1. Stage time is precious. Open mics give you, what, five minutes at the most? You’re going to use five minutes of stage time to talk about something almost everyone else is talking about that most men have stopped talking about when they hit college? Be better than that. Respect the stage. Try to do something different and unique and new. That’s why I love going to comedy shows.

I’m not god’s gift to comedy. I know this. I’ve done really well at some shows and I’ve bombed at a lot more. But anytime I get on a stage I try to do something that the audience hasn’t seen or heard before that reflects my personality. You really want to tell a group of mostly strangers that your personality largely revolves around high school lunch humor?

* To show I’m not a PC prude – there have been a lot of pro-gay marriage bits lately. I support gay marriage. But again – if 10 people are talking about gay marriage, do you really want to talk about gay marriage?

Vaginal smell jokes are not a problem as serious as rape jokes, which has become the dumbest controversy in modern comedy because it shouldn't be a controversy since no one should tell a rape joke. I have to applaud the Philly open mic community because the amount of comics telling rape jokes at one point approached the 50 percent mark. It’s now down to roughly 25 percent, and it appears that most of the comics telling jokes about committing sex crimes with punchlines at the expense of victims are new to the scene.**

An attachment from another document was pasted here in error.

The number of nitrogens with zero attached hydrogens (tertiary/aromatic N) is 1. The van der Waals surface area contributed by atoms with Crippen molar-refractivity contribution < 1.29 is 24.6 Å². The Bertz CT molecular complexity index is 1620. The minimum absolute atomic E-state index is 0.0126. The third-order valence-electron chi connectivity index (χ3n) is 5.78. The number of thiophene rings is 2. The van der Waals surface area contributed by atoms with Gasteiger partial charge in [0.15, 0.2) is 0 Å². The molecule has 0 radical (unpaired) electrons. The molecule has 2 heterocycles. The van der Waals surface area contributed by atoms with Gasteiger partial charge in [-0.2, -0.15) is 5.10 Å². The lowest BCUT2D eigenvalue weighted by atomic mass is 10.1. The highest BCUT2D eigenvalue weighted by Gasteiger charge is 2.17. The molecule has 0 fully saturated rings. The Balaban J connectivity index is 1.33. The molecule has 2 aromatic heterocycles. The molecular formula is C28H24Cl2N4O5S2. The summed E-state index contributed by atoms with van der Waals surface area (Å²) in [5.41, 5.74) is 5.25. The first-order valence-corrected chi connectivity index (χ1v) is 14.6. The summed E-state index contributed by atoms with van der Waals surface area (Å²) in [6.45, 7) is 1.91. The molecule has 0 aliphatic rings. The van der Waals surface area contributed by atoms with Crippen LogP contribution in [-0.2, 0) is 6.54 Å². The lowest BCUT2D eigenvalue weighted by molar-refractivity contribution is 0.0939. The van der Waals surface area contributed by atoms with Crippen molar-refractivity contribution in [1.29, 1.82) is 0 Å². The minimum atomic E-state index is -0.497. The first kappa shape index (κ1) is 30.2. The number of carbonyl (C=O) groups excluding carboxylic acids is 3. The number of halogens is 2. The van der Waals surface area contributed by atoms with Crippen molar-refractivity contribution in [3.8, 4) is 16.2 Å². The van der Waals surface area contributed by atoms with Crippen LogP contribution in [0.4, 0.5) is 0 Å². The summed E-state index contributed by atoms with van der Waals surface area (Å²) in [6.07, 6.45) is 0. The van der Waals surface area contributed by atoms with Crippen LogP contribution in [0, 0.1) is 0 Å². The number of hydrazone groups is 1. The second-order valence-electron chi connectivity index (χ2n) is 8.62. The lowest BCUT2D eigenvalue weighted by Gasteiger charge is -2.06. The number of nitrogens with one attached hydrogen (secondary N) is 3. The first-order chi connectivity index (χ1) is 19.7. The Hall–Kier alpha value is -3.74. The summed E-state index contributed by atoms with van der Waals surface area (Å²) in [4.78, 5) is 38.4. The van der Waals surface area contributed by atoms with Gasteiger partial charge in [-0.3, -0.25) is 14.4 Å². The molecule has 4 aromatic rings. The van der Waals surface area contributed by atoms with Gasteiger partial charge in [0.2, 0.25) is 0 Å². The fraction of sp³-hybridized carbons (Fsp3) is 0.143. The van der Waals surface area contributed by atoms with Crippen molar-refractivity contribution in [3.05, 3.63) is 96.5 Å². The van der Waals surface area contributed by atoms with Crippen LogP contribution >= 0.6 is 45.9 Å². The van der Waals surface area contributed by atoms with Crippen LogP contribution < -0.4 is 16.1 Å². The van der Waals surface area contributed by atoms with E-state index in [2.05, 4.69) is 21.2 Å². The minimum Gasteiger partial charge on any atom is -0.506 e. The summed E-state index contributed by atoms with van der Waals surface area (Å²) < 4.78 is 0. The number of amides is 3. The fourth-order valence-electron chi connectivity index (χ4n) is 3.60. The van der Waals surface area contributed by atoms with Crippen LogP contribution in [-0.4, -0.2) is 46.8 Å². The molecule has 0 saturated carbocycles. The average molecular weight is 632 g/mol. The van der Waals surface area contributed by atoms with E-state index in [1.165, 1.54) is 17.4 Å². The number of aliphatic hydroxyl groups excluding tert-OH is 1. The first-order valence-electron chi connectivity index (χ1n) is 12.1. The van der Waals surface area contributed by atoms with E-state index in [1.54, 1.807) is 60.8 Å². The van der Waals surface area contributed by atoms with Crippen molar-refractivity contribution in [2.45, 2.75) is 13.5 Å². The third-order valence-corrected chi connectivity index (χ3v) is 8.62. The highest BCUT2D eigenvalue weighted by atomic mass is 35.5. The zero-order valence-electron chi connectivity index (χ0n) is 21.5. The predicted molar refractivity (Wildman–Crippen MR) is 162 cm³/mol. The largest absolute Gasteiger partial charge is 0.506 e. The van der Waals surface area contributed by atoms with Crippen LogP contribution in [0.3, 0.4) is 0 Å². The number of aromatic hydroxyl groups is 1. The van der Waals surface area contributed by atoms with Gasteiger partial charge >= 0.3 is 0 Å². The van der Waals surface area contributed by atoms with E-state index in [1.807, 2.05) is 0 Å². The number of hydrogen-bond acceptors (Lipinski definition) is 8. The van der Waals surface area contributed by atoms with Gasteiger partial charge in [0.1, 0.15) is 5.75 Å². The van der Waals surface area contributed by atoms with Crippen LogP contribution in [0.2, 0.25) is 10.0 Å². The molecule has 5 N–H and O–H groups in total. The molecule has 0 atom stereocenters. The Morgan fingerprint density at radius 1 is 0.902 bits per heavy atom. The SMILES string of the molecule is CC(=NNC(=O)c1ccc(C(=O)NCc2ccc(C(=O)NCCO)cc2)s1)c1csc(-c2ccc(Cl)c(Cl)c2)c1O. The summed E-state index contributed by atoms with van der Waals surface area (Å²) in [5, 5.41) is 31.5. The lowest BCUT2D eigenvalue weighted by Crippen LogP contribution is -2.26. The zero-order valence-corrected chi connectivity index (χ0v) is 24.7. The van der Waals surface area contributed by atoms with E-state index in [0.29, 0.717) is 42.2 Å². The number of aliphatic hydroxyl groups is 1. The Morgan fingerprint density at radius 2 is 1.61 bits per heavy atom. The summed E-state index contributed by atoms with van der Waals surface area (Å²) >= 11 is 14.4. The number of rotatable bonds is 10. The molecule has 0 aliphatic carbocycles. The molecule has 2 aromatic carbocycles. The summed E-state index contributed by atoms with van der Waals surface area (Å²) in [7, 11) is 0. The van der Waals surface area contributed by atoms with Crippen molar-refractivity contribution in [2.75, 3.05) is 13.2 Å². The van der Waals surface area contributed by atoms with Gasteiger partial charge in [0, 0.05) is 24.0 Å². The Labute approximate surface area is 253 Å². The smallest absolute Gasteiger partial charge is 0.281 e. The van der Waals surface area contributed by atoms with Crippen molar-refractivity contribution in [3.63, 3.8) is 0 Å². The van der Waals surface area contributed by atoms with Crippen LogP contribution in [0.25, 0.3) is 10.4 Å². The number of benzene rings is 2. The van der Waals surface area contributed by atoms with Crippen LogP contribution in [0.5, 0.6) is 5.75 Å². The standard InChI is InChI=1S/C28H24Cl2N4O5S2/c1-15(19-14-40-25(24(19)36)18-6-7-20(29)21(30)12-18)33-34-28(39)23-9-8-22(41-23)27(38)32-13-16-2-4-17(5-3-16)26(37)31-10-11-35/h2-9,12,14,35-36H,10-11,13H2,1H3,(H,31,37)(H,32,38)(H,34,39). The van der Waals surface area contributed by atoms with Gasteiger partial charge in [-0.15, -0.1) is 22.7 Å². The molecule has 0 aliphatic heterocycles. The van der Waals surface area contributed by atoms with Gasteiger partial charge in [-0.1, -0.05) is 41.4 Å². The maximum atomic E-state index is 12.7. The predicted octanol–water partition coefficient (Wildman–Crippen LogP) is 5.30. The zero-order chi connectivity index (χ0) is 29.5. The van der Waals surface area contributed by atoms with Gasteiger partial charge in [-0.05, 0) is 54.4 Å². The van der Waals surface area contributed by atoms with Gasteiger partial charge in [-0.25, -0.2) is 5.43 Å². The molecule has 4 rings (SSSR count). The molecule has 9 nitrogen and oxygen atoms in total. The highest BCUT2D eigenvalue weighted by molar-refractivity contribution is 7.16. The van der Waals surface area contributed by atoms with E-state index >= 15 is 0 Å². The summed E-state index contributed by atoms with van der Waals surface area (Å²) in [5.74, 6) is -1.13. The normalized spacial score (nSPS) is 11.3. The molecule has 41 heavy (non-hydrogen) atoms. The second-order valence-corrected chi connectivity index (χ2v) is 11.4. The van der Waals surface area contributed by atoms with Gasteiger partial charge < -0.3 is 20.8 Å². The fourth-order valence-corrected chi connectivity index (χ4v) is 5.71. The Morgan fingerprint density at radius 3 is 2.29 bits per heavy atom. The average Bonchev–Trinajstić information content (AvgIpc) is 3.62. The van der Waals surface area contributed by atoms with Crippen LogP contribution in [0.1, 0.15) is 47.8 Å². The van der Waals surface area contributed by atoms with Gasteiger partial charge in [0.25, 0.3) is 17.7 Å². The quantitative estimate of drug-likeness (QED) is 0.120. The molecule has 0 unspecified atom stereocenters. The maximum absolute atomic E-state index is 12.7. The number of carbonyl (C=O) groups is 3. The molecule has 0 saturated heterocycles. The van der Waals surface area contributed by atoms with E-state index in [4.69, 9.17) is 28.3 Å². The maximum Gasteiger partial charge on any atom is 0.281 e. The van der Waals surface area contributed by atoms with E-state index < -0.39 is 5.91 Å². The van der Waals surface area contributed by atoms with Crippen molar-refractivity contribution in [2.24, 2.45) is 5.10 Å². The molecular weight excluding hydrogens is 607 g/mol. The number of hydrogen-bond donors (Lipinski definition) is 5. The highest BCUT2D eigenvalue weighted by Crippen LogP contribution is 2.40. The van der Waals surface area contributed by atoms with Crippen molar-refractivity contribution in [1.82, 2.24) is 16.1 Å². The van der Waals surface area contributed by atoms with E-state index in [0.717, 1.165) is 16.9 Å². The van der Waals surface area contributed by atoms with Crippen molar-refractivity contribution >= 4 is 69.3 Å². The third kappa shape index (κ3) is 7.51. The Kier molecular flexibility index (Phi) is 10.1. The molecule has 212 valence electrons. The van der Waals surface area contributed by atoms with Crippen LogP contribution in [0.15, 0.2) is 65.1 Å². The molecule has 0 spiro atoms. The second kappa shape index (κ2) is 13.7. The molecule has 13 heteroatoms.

**I talked with a young comic who had a rape joke up front in his otherwise pretty brainy set and told him he (and hopefully he took it in the right way – I was trying to offer advice and hopefully I didn’t come off like a dick, but I probably did) should get rid of it because he was better than that. He seemed to agree with my statement. But he said he was nervous since the night was sort of dead and he knew that he’d get a laugh. I get that – god knows my earliest comedy used shock nonsense (and probably a rape joke) as a safety blanket. But then I learned the difference between a shock laugh and an earned laugh and I think this kid will get that difference soon. Respect.